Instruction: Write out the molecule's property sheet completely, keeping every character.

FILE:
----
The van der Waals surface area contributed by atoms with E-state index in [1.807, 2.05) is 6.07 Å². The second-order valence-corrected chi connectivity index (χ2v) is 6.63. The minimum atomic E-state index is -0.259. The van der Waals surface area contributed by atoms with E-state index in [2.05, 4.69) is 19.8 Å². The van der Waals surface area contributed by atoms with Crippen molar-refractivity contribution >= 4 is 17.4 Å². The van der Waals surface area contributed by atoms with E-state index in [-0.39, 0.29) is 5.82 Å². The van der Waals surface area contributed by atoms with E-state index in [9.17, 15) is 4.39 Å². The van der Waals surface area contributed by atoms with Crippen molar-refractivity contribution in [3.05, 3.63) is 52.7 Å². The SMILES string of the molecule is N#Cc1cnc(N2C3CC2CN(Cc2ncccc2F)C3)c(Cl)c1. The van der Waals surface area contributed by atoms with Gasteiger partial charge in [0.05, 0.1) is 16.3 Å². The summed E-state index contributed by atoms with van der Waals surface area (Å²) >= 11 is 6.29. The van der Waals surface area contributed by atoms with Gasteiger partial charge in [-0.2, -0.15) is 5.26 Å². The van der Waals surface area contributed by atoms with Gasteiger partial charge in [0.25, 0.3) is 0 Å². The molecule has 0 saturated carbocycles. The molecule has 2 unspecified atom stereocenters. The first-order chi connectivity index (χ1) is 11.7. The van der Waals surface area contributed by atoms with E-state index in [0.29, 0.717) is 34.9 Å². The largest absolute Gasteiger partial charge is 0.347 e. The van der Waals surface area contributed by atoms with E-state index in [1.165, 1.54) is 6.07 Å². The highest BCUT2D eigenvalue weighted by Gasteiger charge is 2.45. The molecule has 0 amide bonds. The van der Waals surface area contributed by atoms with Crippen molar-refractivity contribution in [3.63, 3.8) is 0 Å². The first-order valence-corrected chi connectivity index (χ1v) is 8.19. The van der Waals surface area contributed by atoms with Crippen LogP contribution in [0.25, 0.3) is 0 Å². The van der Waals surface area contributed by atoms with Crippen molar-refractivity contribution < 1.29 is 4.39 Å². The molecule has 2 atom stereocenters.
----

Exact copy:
The van der Waals surface area contributed by atoms with E-state index in [1.807, 2.05) is 6.07 Å². The second-order valence-corrected chi connectivity index (χ2v) is 6.63. The minimum atomic E-state index is -0.259. The van der Waals surface area contributed by atoms with E-state index in [2.05, 4.69) is 19.8 Å². The van der Waals surface area contributed by atoms with Crippen molar-refractivity contribution >= 4 is 17.4 Å². The van der Waals surface area contributed by atoms with E-state index in [-0.39, 0.29) is 5.82 Å². The van der Waals surface area contributed by atoms with E-state index in [9.17, 15) is 4.39 Å². The van der Waals surface area contributed by atoms with Crippen molar-refractivity contribution in [3.05, 3.63) is 52.7 Å². The SMILES string of the molecule is N#Cc1cnc(N2C3CC2CN(Cc2ncccc2F)C3)c(Cl)c1. The van der Waals surface area contributed by atoms with Gasteiger partial charge in [0.05, 0.1) is 16.3 Å². The summed E-state index contributed by atoms with van der Waals surface area (Å²) >= 11 is 6.29. The van der Waals surface area contributed by atoms with Gasteiger partial charge in [-0.2, -0.15) is 5.26 Å². The van der Waals surface area contributed by atoms with Gasteiger partial charge in [0.25, 0.3) is 0 Å². The molecule has 0 saturated carbocycles. The molecule has 2 unspecified atom stereocenters. The first-order chi connectivity index (χ1) is 11.7. The van der Waals surface area contributed by atoms with E-state index in [0.29, 0.717) is 34.9 Å². The largest absolute Gasteiger partial charge is 0.347 e. The van der Waals surface area contributed by atoms with E-state index in [1.165, 1.54) is 6.07 Å². The highest BCUT2D eigenvalue weighted by Gasteiger charge is 2.45. The molecule has 0 amide bonds. The van der Waals surface area contributed by atoms with Crippen molar-refractivity contribution in [3.63, 3.8) is 0 Å². The first-order valence-corrected chi connectivity index (χ1v) is 8.19. The van der Waals surface area contributed by atoms with Crippen LogP contribution in [0.25, 0.3) is 0 Å². The van der Waals surface area contributed by atoms with Crippen molar-refractivity contribution < 1.29 is 4.39 Å². The molecule has 2 atom stereocenters.